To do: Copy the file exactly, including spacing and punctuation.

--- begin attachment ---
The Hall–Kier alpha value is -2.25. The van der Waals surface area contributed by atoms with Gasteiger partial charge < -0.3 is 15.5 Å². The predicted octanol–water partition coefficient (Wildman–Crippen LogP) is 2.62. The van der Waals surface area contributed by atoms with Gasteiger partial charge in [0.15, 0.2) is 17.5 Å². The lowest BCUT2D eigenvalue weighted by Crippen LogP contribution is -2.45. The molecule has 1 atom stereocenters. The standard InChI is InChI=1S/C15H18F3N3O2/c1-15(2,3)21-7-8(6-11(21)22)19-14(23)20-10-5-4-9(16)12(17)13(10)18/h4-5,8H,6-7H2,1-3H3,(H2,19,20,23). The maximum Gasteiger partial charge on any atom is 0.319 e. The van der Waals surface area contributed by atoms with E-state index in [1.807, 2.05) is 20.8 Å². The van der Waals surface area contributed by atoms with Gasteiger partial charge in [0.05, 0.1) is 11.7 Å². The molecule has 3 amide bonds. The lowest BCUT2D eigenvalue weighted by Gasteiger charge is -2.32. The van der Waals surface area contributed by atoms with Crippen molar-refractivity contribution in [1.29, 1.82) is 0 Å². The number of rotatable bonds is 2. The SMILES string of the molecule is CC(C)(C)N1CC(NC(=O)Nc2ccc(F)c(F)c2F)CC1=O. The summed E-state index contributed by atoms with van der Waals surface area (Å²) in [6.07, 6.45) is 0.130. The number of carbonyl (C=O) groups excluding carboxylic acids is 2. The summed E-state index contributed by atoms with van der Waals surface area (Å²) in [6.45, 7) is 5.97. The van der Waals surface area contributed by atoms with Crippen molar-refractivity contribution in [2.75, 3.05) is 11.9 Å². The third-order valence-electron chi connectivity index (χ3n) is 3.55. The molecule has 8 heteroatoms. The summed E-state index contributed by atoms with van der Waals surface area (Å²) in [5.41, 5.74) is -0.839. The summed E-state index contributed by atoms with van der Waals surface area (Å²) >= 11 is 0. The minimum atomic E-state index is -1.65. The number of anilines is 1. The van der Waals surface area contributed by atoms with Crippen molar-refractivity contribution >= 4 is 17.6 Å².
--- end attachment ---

The Hall–Kier alpha value is -2.25. The van der Waals surface area contributed by atoms with Gasteiger partial charge < -0.3 is 15.5 Å². The predicted octanol–water partition coefficient (Wildman–Crippen LogP) is 2.62. The van der Waals surface area contributed by atoms with Gasteiger partial charge in [0.15, 0.2) is 17.5 Å². The lowest BCUT2D eigenvalue weighted by Crippen LogP contribution is -2.45. The molecule has 1 atom stereocenters. The standard InChI is InChI=1S/C15H18F3N3O2/c1-15(2,3)21-7-8(6-11(21)22)19-14(23)20-10-5-4-9(16)12(17)13(10)18/h4-5,8H,6-7H2,1-3H3,(H2,19,20,23). The maximum Gasteiger partial charge on any atom is 0.319 e. The van der Waals surface area contributed by atoms with E-state index in [1.807, 2.05) is 20.8 Å². The van der Waals surface area contributed by atoms with Gasteiger partial charge in [0.05, 0.1) is 11.7 Å². The molecule has 3 amide bonds. The lowest BCUT2D eigenvalue weighted by Gasteiger charge is -2.32. The van der Waals surface area contributed by atoms with Crippen molar-refractivity contribution in [1.29, 1.82) is 0 Å². The number of rotatable bonds is 2. The SMILES string of the molecule is CC(C)(C)N1CC(NC(=O)Nc2ccc(F)c(F)c2F)CC1=O. The summed E-state index contributed by atoms with van der Waals surface area (Å²) in [6.07, 6.45) is 0.130. The number of carbonyl (C=O) groups excluding carboxylic acids is 2. The summed E-state index contributed by atoms with van der Waals surface area (Å²) in [6.45, 7) is 5.97. The van der Waals surface area contributed by atoms with Crippen molar-refractivity contribution in [2.75, 3.05) is 11.9 Å². The third-order valence-electron chi connectivity index (χ3n) is 3.55. The molecule has 8 heteroatoms. The summed E-state index contributed by atoms with van der Waals surface area (Å²) in [5.41, 5.74) is -0.839. The summed E-state index contributed by atoms with van der Waals surface area (Å²) >= 11 is 0. The minimum atomic E-state index is -1.65. The number of anilines is 1. The van der Waals surface area contributed by atoms with Crippen molar-refractivity contribution >= 4 is 17.6 Å².